Attach the Additional Information Required where you describe why you are applying for a pardon.

As per section 4.1 of the Criminal Records Act (CRA), you must clearly demonstrate how receiving a pardon would provide you with a measurable benefit. You must also describe how it would sustain your rehabilitation into society as a law abiding citizen:

  • Clearly indicate what changes a pardon would bring to your present circumstances.
  • Describe all positive changes you have already made to improve your situation since your conviction, you may include supporting documents:
  • Information on the offence(s)
  • Describe the circumstances and how/why the offences were committed.
  • For all sexual offences, include the age of the victim. Also provide official documentation if available. (Please attach additional pages if required)

STEP 9

Complete the Checklist and mail your Record Suspension Application and documents with the Record Suspension Application Processing Fee.

IMPORTANT: Make a photocopy of all your Record Suspension Application documents for future reference.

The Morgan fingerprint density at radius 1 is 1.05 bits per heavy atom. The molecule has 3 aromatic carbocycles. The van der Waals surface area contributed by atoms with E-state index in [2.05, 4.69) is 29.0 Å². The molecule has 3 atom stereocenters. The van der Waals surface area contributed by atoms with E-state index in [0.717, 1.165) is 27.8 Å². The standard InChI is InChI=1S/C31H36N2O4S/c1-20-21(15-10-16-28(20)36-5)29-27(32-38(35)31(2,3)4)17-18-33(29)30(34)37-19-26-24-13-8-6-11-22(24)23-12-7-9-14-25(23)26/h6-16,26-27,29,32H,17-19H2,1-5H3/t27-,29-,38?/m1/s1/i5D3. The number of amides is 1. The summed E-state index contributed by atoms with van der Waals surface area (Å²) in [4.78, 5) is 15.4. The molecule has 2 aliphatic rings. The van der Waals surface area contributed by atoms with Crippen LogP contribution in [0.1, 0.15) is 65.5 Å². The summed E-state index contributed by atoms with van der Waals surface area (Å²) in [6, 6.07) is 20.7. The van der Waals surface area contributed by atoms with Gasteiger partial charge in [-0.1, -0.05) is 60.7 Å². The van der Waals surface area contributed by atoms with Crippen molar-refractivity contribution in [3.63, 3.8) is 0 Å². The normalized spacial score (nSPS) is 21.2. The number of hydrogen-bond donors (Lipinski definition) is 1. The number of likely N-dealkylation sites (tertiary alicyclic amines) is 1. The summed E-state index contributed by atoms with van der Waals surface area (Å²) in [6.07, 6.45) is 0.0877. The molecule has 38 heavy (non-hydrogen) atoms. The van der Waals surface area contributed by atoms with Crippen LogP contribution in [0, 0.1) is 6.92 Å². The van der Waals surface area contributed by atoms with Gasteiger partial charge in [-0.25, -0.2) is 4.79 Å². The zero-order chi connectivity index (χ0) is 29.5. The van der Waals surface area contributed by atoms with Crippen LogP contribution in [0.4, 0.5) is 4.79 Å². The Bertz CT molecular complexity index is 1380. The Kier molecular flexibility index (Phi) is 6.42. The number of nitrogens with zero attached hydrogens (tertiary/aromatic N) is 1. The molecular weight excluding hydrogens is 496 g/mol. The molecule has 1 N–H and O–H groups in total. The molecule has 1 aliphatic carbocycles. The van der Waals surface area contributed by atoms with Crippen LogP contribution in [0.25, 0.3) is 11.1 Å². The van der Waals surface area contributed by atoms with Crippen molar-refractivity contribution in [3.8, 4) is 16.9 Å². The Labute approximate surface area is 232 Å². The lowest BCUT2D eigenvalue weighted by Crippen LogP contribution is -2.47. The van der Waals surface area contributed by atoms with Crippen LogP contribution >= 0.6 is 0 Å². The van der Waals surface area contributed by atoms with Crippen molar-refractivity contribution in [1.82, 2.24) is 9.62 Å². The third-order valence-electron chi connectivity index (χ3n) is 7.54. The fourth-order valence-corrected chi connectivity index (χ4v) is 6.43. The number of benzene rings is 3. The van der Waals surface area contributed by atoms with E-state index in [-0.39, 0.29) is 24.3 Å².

Record SuspensionApplication Checklist:

  1. Original Criminal Record or Certification of No Criminal Record AND Proof of Conviction documents, as required (explained in Step 1)
  2. Original Court Information Form (explained in Step 2)
  3. Original Military Conduct Sheet, as required (explained in Step 3)
  4. Original Local Police Records Check(s) (explained in Step 4)
  5. Photocopy of Proof of Citizenship or Immigration Documents, as required (explained in Step 5)
  6. Photocopy of your identification document (explained in Step 6)
  7. Original Pardon Application Form (explained in Step 7)
  8. Additional information required which describes why you are applying for a pardon (explained in Step 8)
  9. $631.00 (CDN) Record Suspension Application Processing Fee (Step 9)